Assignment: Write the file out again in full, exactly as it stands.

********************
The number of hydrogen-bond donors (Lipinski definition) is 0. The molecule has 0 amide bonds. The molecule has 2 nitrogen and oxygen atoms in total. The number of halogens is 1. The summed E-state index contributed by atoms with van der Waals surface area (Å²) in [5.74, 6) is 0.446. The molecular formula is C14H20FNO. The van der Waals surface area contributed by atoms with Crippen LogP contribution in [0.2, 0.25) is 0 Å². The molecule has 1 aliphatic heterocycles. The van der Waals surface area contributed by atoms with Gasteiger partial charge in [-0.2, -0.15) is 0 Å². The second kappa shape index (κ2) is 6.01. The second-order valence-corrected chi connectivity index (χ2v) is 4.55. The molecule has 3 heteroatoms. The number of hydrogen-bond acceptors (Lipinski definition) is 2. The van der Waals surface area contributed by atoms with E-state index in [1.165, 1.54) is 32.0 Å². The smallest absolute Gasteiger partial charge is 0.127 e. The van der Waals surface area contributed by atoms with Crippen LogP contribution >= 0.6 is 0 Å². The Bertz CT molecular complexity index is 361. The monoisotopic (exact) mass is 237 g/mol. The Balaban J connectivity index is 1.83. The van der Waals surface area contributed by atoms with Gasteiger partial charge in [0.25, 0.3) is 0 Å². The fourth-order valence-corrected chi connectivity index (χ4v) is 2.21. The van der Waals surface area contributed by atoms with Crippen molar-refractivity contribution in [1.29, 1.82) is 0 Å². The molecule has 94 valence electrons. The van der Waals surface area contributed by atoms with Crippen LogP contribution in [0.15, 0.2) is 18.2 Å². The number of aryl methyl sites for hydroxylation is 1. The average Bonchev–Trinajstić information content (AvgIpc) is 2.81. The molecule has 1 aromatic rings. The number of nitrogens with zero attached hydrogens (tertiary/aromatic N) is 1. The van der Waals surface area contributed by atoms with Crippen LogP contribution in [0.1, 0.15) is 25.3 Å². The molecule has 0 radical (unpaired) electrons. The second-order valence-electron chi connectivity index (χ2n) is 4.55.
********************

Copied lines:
The number of hydrogen-bond donors (Lipinski definition) is 0. The molecule has 0 amide bonds. The molecule has 2 nitrogen and oxygen atoms in total. The number of halogens is 1. The summed E-state index contributed by atoms with van der Waals surface area (Å²) in [5.74, 6) is 0.446. The molecular formula is C14H20FNO. The van der Waals surface area contributed by atoms with Crippen LogP contribution in [0.2, 0.25) is 0 Å². The molecule has 1 aliphatic heterocycles. The van der Waals surface area contributed by atoms with Gasteiger partial charge in [-0.2, -0.15) is 0 Å². The second kappa shape index (κ2) is 6.01. The second-order valence-corrected chi connectivity index (χ2v) is 4.55. The molecule has 3 heteroatoms. The number of hydrogen-bond acceptors (Lipinski definition) is 2. The van der Waals surface area contributed by atoms with E-state index in [1.165, 1.54) is 32.0 Å². The smallest absolute Gasteiger partial charge is 0.127 e. The van der Waals surface area contributed by atoms with Crippen LogP contribution >= 0.6 is 0 Å². The Bertz CT molecular complexity index is 361. The monoisotopic (exact) mass is 237 g/mol. The Balaban J connectivity index is 1.83. The van der Waals surface area contributed by atoms with Gasteiger partial charge in [0.25, 0.3) is 0 Å². The fourth-order valence-corrected chi connectivity index (χ4v) is 2.21. The van der Waals surface area contributed by atoms with Crippen molar-refractivity contribution in [1.29, 1.82) is 0 Å². The molecule has 94 valence electrons. The van der Waals surface area contributed by atoms with Crippen LogP contribution in [0.15, 0.2) is 18.2 Å². The number of aryl methyl sites for hydroxylation is 1. The average Bonchev–Trinajstić information content (AvgIpc) is 2.81. The molecule has 1 aromatic rings. The number of nitrogens with zero attached hydrogens (tertiary/aromatic N) is 1. The van der Waals surface area contributed by atoms with Crippen LogP contribution in [0.1, 0.15) is 25.3 Å². The molecule has 0 radical (unpaired) electrons. The second-order valence-electron chi connectivity index (χ2n) is 4.55.